Wednesday, September 22, 2010

Salt to Taste

I’ve used this blog before to sound off on my views about processed food products, but now I’m coming at ya with an outcry to save one of the great real foods on the planet.

My foodie philosophy is pretty straightforward: eat seasonal real foods from local sources, whenever you can find ‘em and afford ‘em, and avoid junk food in all its veiled forms. This absolutely is the healthiest and most delicious diet. That said, no one’s perfect, and I’m not a purist when it comes to food. Just back from The Buff, I’ve had plenty of opportunity to splurge on certain processed indulgences. Back home, I was served meals I couldn’t refuse and treated to fast food tacos I couldn’t resist, but, as long as I practiced moderation, there was no need to dwell on those missteps. Hell, they weren’t even missteps; sidesteps might be more accurate. As far as I’m concerned, eating “green” is part of a continuum of lifestyle efforts we should all make to do our part to cast consumer votes against the junk food industries that knowingly cause heart disease and the obesity epidemic that is killing this country. Whole, historic, unprocessed, natural, real foods are always better for your body, and they taste better too!

Which is why it makes me so upset and disappointed when these real foods come under fire, and I happen to think we’re in the middle of one such misguided campaign right now. The accused? Salt.

Photo Courtesy of The New York Times

Salt has been attacked for its supposed negative effects on the nation’s health, and New York City has led this charge with Mayor Bloomberg imploring the food industry to cut salt from menus by 25% by 2014. Because 80% of the salt in American diets comes from processed and restaurant foods, it is reasoned that this initiative to reduce salt in food preparation will help Americans become healthier and lose weight.

The way I see it, salt is the wrong target. The problem lies in the inordinate amount of salt and salt-like chemicals that are used to preserve and enhance otherwise flavorless processed foods, not the salt that is sprinkled into and atop fresh foods. That is a key distinction, and one that vested interests are happy to keep foodies in-the-know from exposing. If too much salt leads to disease, and 80% of the salt in the American diet comes from processed foods, doesn’t it make more sense to cut processed foods, rather than salt, from our diets? The artisan salts used in real food recipes, even those from salt-obsessed chefs like me and Mario Batali, is an infinitesimal fraction of the industrial salts and salt-like substances processed food products rely on to keep people addicted to these low-cost food substitutes that can sit on shelves for months, maybe years at a time, without spoiling. This is not the equivalent of adding a couple tablespoons of kosher salt to your boiling pasta water pot or even toping chocolate chip cookies with fleur de sel.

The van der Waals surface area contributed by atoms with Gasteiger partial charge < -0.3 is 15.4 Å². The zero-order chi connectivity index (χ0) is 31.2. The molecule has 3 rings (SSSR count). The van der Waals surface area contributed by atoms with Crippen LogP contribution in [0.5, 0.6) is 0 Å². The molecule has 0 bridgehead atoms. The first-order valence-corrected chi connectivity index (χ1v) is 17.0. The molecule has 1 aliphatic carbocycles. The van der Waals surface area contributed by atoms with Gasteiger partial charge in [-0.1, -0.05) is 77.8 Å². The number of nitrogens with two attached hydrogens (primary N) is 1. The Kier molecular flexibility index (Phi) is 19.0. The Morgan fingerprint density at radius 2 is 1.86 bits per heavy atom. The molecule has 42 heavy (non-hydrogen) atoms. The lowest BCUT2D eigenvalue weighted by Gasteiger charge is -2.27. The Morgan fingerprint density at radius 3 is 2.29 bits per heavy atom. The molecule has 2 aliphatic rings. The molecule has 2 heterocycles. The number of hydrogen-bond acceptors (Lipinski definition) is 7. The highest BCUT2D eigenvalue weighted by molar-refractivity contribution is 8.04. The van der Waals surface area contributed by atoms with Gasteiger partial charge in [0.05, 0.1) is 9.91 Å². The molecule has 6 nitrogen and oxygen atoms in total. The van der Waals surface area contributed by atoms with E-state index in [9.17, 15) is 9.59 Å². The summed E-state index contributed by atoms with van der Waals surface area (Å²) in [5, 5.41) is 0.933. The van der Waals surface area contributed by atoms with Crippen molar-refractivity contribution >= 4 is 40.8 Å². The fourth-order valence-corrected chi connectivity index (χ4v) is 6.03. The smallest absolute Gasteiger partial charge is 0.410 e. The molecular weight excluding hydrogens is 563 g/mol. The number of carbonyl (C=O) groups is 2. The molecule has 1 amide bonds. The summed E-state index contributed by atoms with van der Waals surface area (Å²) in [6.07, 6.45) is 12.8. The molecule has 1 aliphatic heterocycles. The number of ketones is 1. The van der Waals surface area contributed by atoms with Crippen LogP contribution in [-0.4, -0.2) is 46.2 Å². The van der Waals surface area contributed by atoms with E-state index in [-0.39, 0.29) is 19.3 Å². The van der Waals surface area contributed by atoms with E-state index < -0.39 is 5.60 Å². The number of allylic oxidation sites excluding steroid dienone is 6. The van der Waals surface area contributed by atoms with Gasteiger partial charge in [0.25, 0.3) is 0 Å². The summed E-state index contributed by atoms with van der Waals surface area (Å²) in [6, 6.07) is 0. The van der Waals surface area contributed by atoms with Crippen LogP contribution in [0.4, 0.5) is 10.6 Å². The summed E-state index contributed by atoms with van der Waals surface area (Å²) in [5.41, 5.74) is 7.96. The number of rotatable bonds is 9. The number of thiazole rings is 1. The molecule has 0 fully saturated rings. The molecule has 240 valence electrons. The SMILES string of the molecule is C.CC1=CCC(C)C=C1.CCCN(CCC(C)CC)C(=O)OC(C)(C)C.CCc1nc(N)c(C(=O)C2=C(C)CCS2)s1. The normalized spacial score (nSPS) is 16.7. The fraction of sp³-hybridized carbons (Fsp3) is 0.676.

Photo Courtesy of Sunset

Salted real food recipes are exponentially healthier and more delicious than anything coming out of a commercially processed box of “food” filled with salt preservatives and additives. These products attempt to create artificial flavor experiences where no true, organic flavor exists. Salt is a flavor enhancer, so the right salt variety, in the right recipe, only enhances the flavor experience of a whole foods dish. Packaged, imitation food relies on an excess of salt to keep their food from going bad and tasting like cardboard (or wet dog) as the case may be.

The companies responsible for processed food products are equally responsible for the salt poisoning that’s gotten politicians all riled up. The restaurants serving and markets selling processed foods are just as guilty of this, but it’s easier for politicians to focus on salt than on the processed food industry as a whole…an industry with close links to agribusiness farms that receive government food subsidies for growing the crops from which most processed foods are derived, i.e. corn and soy. These companies lobby to keep their foods in the bellies of even our most fragile, most precious resource, our children, and have gotten rich by making our kids fat and sick. To make matters worse, salt is only part of the problem in these processed junk foods; there are myriad health risks attributed to these food products, which offer little to no known nutritional value. Americans have to cut back on processed foods. Period. Not salt! Exclamation Point.

Photo Courtesy of Wikimedia

Salt is a necessary and delicious part of a healthy, real foods oriented diet. Even online classes focusing on healthy cooking teach the importance of proper seasoning with salt in preparing tasty dishes. Stocking a variety of finely harvested salt crystals from around the world is a pantry staple and a FOOD Maven must-have. Salt, like butter, is one of those foods whose subtle varieties add depth of flavor and interest to any dish. From butternut squash soup topped with alderwood smoked salt to shishito peppers garnished with a sprinkling of sea salt, most dishes are enhanced by salt’s touch.

I urge you, go to your local farmers’ market, stock up on seasonal produce, and prepare your finds with nothing more than extra virgin olive oil and a sprinkling of your favorite artisanal salt. Mine might be the fleur de sel Erin brought back for me from Paris, though the black volcanic salt Nini picked up in Hawaii and Australia’s Murray River pink salt are up there as well. You can easily source all these salts on the internet or your local gourmet grocery store, and as long as you’re eating real foods with real health benefits, you should feel free to salt to taste.

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